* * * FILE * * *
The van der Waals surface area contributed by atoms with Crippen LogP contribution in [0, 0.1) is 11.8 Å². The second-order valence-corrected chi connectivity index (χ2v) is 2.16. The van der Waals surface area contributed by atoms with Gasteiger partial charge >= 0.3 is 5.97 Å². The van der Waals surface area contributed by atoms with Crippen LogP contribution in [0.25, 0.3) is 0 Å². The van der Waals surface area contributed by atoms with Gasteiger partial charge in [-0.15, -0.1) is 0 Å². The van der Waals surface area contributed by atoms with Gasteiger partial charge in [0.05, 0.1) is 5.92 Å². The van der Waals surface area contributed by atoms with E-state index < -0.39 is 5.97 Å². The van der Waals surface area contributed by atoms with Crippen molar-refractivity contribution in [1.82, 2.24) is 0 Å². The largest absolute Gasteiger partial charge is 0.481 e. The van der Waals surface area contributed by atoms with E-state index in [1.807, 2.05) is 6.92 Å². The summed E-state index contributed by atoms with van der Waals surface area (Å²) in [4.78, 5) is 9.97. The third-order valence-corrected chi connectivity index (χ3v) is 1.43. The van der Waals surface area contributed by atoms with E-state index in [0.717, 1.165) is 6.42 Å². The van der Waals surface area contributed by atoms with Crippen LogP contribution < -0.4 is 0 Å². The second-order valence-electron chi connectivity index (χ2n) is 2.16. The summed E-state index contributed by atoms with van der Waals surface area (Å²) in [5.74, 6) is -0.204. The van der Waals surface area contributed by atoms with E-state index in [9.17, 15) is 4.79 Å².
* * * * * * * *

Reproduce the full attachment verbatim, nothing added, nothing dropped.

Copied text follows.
The van der Waals surface area contributed by atoms with Crippen LogP contribution in [0, 0.1) is 11.8 Å². The second-order valence-corrected chi connectivity index (χ2v) is 2.16. The van der Waals surface area contributed by atoms with Gasteiger partial charge >= 0.3 is 5.97 Å². The van der Waals surface area contributed by atoms with Crippen LogP contribution in [0.25, 0.3) is 0 Å². The van der Waals surface area contributed by atoms with Gasteiger partial charge in [-0.15, -0.1) is 0 Å². The van der Waals surface area contributed by atoms with Gasteiger partial charge in [0.05, 0.1) is 5.92 Å². The van der Waals surface area contributed by atoms with E-state index < -0.39 is 5.97 Å². The van der Waals surface area contributed by atoms with Crippen molar-refractivity contribution in [1.82, 2.24) is 0 Å². The largest absolute Gasteiger partial charge is 0.481 e. The van der Waals surface area contributed by atoms with E-state index in [1.807, 2.05) is 6.92 Å². The summed E-state index contributed by atoms with van der Waals surface area (Å²) in [4.78, 5) is 9.97. The third-order valence-corrected chi connectivity index (χ3v) is 1.43. The van der Waals surface area contributed by atoms with E-state index in [0.717, 1.165) is 6.42 Å². The van der Waals surface area contributed by atoms with Crippen LogP contribution < -0.4 is 0 Å². The second-order valence-electron chi connectivity index (χ2n) is 2.16. The summed E-state index contributed by atoms with van der Waals surface area (Å²) in [5.74, 6) is -0.204. The van der Waals surface area contributed by atoms with E-state index in [9.17, 15) is 4.79 Å².